Last Updated: Friday, 15 December 2017, 16:28 GMT

Journalists Killed in 2012 - Motive Confirmed: Anas al-Tarsha

Publisher Committee to Protect Journalists
Publication Date 18 December 2012
Cite as Committee to Protect Journalists, Journalists Killed in 2012 - Motive Confirmed: Anas al-Tarsha, 18 December 2012, available at: [accessed 16 December 2017]
DisclaimerThis is not a UNHCR publication. UNHCR is not responsible for, nor does it necessarily endorse, its content. Any views expressed are solely those of the author or publisher and do not necessarily reflect those of UNHCR, the United Nations or its Member States.

February 24, 2012, in Homs, Syria

Al-Tarsha, a videographer who documented unrest in the besieged city of Homs, was killed by a mortar round while filming the bombardment of the city's Qarabees District, according to news reports. The central city had been under daily attack for more than three weeks as the Syrian government's assault on opposition strongholds escalated in intensity. Al-Tarsha was the fourth media fatality in Homs within a week.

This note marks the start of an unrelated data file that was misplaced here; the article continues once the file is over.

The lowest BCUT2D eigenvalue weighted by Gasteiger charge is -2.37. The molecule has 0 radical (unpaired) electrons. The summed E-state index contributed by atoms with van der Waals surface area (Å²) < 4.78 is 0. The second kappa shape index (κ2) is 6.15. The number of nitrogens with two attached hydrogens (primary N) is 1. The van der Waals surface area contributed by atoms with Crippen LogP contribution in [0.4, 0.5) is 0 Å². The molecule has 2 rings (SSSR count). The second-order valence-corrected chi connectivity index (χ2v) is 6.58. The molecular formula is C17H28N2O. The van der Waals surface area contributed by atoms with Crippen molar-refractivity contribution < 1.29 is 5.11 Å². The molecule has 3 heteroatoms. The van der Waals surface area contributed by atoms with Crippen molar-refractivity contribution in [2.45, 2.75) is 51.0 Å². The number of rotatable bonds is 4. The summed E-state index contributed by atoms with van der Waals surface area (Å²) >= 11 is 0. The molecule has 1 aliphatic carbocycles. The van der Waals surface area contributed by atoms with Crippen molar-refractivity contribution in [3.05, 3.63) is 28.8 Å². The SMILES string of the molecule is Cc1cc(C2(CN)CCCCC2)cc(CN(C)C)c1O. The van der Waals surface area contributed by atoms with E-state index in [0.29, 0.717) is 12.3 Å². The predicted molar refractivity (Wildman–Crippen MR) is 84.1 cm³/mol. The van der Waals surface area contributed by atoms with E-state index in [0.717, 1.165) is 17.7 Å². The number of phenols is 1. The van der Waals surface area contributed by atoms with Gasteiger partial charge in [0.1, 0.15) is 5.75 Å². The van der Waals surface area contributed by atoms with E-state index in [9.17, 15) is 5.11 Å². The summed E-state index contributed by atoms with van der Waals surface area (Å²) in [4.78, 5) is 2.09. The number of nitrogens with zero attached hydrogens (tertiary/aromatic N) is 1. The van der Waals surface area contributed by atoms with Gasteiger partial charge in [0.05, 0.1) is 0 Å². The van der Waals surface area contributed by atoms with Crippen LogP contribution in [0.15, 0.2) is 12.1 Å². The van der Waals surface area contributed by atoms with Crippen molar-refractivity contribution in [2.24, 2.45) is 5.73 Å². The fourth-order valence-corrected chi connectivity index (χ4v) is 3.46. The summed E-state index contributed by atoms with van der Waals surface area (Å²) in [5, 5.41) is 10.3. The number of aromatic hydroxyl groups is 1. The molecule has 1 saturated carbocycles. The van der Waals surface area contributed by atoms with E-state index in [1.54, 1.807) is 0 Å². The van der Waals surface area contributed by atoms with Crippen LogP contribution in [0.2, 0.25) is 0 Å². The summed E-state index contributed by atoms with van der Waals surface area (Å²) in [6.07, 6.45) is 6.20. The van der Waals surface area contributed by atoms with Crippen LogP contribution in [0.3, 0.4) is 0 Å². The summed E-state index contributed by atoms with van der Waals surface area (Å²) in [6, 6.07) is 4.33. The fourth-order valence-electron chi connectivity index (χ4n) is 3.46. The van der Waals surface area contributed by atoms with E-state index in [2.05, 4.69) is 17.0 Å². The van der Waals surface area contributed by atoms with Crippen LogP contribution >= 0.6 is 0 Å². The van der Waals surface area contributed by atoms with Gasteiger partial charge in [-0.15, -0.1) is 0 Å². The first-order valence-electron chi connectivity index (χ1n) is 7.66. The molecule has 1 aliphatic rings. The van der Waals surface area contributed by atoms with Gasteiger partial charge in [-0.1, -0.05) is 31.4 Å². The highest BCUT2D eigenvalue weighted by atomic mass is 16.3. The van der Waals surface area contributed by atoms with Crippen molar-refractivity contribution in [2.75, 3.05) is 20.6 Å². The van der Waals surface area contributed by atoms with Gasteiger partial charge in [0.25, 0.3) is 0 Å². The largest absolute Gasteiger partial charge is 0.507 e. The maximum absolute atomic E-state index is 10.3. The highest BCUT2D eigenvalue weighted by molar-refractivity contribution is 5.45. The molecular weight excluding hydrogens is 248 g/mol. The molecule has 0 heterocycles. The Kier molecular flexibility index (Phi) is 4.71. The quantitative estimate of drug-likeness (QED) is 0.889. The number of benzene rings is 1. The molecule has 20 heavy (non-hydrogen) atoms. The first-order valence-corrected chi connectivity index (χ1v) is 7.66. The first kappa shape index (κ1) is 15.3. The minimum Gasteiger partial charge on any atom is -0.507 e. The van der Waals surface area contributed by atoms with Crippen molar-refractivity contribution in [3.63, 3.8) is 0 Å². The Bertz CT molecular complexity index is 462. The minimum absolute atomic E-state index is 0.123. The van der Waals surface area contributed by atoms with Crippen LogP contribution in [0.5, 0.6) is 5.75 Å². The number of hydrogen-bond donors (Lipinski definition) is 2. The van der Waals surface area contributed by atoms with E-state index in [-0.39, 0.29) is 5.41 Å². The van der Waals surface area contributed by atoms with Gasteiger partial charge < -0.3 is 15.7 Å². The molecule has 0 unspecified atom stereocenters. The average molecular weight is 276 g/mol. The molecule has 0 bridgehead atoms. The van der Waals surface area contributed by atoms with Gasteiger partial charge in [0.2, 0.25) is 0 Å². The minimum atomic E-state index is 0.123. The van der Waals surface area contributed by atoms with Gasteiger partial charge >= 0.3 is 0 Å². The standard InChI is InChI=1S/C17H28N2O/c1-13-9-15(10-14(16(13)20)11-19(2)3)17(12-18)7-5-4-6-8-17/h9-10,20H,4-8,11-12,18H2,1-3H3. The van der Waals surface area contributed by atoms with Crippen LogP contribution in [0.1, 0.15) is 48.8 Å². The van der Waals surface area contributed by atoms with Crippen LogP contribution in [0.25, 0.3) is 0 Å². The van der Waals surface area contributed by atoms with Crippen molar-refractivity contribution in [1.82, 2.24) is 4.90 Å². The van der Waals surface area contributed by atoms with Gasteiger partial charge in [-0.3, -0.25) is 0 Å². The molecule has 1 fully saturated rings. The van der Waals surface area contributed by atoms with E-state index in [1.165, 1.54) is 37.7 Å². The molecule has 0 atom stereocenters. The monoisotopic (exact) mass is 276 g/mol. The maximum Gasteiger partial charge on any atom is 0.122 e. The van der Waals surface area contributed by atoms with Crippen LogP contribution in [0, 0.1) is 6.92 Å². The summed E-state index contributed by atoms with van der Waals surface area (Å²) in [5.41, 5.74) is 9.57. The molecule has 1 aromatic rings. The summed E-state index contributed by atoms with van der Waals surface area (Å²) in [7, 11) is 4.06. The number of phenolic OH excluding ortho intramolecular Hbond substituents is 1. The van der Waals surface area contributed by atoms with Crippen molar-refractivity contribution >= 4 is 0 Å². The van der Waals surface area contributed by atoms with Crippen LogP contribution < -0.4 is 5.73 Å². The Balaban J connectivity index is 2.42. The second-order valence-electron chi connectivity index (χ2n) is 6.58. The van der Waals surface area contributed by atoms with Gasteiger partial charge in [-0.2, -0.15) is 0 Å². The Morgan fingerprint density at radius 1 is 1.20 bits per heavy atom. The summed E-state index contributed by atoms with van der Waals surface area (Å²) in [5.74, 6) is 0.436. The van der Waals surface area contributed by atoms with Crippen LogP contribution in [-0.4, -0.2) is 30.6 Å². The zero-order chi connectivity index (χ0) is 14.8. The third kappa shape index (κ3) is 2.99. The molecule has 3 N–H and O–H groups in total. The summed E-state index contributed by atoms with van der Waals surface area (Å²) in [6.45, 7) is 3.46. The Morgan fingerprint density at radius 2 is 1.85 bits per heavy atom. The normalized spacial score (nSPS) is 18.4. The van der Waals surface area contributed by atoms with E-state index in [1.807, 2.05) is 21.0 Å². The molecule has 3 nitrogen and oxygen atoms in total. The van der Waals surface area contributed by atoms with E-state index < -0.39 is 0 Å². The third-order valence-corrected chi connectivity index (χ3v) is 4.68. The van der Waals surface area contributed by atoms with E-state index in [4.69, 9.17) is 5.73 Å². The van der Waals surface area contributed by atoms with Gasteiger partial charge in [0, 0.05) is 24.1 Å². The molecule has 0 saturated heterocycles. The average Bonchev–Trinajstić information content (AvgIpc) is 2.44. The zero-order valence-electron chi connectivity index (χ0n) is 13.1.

The 17-year old videographer regularly filmed clashes and military movements, and posted the footage on YouTube, news reports and local activists said. Al-Tarsha, who was also known as "Anas al-Homsi," had been interviewed by Arabic broadcasters for information about fatalities and attacks on the city. His footage appeared on the sites of citizen news organizations that publish thousands of videos documenting the violence.

Since the Syrian uprising began in 2011, the government sought to impose a blackout on independent news coverage. Authorities expelled or denied entry to dozens of international journalists, CPJ research shows, prompting international media to use footage shot by citizen journalists such as al-Tarsha.

Job:Camera Operator
Beats Covered:Human Rights, War
Local or Foreign:Local
Type of Death:Crossfire/Combat-Related
Suspected Source of Fire:Military Officials
Copyright notice: © Committee to Protect Journalists. All rights reserved. Articles may be reproduced only with permission from CPJ.

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